All the above-mentioned factors can influence the development of incisional hernia. Research into these topics should be continued. However, investigating new techniques and materials is difficult. Clinical studies are expensive and per se unsuitable for investigating new methods, whereas preclinical experiments with animals render limited evidence, since the abdominal wall anatomy is considerably different from that of humans. A fairly recently developed artificial abdominal wall simulator is the AbdoMAN, representing a physical model that mimics the internal and external forces on the abdominal wall quite realistically. On this model, several suturing techniques and materials can be tested in a high fidelity simuleted setting. This can offer advantages for midline repair research, as no patients or animals are needed in the exploration of the biomechanics of new theories, techniques, and materials [10].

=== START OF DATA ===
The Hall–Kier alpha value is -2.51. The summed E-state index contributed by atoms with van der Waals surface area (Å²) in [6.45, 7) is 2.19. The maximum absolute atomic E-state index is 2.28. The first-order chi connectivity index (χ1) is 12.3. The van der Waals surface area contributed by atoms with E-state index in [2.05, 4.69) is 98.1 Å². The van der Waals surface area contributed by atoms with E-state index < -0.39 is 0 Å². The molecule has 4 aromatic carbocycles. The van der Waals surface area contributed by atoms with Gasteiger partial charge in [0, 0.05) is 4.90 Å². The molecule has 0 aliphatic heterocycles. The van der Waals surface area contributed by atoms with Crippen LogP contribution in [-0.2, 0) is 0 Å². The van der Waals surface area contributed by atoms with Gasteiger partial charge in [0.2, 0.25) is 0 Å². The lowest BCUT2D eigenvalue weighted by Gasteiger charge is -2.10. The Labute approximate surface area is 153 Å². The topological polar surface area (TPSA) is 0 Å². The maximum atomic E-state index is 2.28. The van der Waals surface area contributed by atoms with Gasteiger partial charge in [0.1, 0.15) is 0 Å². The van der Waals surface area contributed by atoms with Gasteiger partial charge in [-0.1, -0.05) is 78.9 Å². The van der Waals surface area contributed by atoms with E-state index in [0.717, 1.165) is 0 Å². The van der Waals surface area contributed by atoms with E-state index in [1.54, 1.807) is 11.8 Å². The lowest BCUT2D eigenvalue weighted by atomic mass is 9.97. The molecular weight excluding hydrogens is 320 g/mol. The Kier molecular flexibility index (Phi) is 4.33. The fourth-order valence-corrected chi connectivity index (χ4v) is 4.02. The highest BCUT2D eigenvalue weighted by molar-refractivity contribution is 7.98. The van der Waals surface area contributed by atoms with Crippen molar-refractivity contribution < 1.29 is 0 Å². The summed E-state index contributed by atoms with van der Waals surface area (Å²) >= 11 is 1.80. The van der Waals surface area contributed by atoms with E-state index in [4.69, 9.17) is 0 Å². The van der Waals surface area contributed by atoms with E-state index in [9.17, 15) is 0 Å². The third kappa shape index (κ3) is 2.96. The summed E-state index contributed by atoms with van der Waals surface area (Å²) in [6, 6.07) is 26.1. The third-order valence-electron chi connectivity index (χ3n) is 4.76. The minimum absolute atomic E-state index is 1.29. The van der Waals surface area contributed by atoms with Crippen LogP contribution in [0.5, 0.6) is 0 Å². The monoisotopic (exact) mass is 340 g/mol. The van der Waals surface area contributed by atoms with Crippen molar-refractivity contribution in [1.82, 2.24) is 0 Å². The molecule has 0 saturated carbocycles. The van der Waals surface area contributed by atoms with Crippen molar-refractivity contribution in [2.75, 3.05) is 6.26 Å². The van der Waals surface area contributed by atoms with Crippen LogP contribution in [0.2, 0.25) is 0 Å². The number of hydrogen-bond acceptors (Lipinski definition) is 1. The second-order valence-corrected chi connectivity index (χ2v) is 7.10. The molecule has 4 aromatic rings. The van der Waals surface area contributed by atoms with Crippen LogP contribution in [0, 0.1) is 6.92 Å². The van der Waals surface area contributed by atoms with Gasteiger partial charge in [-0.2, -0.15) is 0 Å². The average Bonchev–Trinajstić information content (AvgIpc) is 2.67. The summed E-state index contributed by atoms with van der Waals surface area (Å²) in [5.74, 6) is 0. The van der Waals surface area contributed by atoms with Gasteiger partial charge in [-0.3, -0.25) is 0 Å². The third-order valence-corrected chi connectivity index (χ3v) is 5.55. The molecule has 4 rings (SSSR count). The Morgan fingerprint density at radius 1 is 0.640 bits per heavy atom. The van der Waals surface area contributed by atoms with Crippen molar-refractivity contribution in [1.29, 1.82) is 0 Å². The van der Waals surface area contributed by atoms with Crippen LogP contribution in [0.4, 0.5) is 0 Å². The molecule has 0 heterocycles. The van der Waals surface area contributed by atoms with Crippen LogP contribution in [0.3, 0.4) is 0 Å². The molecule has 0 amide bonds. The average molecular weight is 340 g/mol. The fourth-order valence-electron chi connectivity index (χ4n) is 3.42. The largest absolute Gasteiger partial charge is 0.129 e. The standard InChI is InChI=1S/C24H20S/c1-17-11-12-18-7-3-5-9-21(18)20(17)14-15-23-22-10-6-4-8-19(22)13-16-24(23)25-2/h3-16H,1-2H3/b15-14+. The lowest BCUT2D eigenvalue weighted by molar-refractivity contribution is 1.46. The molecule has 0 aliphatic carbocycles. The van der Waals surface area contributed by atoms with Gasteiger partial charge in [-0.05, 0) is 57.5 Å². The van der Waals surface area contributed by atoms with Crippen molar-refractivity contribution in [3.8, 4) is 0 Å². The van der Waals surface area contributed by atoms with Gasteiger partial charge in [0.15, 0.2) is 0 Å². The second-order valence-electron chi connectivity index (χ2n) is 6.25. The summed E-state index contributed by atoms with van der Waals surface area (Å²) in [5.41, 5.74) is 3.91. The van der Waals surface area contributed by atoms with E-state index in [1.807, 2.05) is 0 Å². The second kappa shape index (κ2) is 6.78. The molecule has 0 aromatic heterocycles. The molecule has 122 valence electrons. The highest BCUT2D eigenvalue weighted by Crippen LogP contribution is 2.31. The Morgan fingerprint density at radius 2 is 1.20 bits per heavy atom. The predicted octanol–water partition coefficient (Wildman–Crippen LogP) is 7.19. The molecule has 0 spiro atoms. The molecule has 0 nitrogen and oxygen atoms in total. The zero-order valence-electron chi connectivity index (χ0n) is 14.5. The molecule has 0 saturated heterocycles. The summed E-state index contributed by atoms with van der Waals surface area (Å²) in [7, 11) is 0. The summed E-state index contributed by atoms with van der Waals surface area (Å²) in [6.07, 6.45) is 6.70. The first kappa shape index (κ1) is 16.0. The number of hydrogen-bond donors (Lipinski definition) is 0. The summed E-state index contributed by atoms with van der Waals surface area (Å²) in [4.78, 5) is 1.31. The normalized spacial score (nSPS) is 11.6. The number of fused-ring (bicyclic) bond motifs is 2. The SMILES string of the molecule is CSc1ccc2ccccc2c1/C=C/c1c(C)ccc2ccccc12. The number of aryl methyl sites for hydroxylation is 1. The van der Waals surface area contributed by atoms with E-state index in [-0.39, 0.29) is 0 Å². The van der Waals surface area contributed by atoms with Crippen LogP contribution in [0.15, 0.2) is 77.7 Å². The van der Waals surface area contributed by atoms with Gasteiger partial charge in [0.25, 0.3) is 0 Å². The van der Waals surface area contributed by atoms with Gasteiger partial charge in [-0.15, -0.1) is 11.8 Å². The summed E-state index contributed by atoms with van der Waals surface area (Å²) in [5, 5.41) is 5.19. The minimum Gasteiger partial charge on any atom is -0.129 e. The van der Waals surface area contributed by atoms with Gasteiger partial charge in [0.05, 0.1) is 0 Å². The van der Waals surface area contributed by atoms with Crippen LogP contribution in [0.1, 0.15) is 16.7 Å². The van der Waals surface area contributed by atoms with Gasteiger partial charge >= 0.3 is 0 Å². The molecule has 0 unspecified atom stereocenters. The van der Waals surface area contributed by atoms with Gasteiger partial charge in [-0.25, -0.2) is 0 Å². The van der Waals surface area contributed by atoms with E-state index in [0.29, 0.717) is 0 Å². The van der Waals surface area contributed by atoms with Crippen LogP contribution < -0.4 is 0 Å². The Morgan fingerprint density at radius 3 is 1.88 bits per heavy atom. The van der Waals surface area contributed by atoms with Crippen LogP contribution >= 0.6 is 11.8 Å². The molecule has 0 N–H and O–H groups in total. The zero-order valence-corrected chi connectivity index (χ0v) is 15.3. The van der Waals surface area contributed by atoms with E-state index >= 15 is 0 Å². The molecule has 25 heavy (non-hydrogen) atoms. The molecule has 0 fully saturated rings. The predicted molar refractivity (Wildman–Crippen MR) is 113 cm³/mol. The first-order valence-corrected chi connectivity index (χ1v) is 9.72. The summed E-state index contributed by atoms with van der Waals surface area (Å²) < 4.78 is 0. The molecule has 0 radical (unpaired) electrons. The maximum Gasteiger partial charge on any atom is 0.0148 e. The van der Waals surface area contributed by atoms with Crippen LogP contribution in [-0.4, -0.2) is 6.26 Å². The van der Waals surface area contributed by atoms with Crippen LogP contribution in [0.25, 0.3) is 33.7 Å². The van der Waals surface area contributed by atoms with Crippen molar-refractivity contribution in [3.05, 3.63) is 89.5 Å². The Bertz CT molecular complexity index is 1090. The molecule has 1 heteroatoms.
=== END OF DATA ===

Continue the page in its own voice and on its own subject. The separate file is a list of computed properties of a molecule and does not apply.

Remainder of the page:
So what can be said about augmentation materials and suturing techniques in midline laparotomies? As the Dutch surgeon Hans Jeekel said, “Closure time is no coffee time.” Closing a laparotomy should be taken as seriously as all prior operative steps, and it should be performed by a dedicated surgeon, who closes only the linea alba, in order to prevent necrosis of muscle tissue due to sutures. From the evidence presented in the review [1], patients could profit from the use of monofilament sutures. However, patients could perhaps benefit even more from the small bite size technique and from prophylactic mesh augmentation. Depending on the patient risk factors and the contamination of the wound, the most suitable mesh material needs to be identified. Time will tell whether slowly resorbable synthetic mesh lives up to its early promise. The role of prophylactic negative pressure wound therapy seems promising but more data are needed. Although the serious complication of incisional hernia can never be fully prevented due to factors such as surgeon experience and patient risk factors, more research into old and newly developed materials and techniques is still necessary.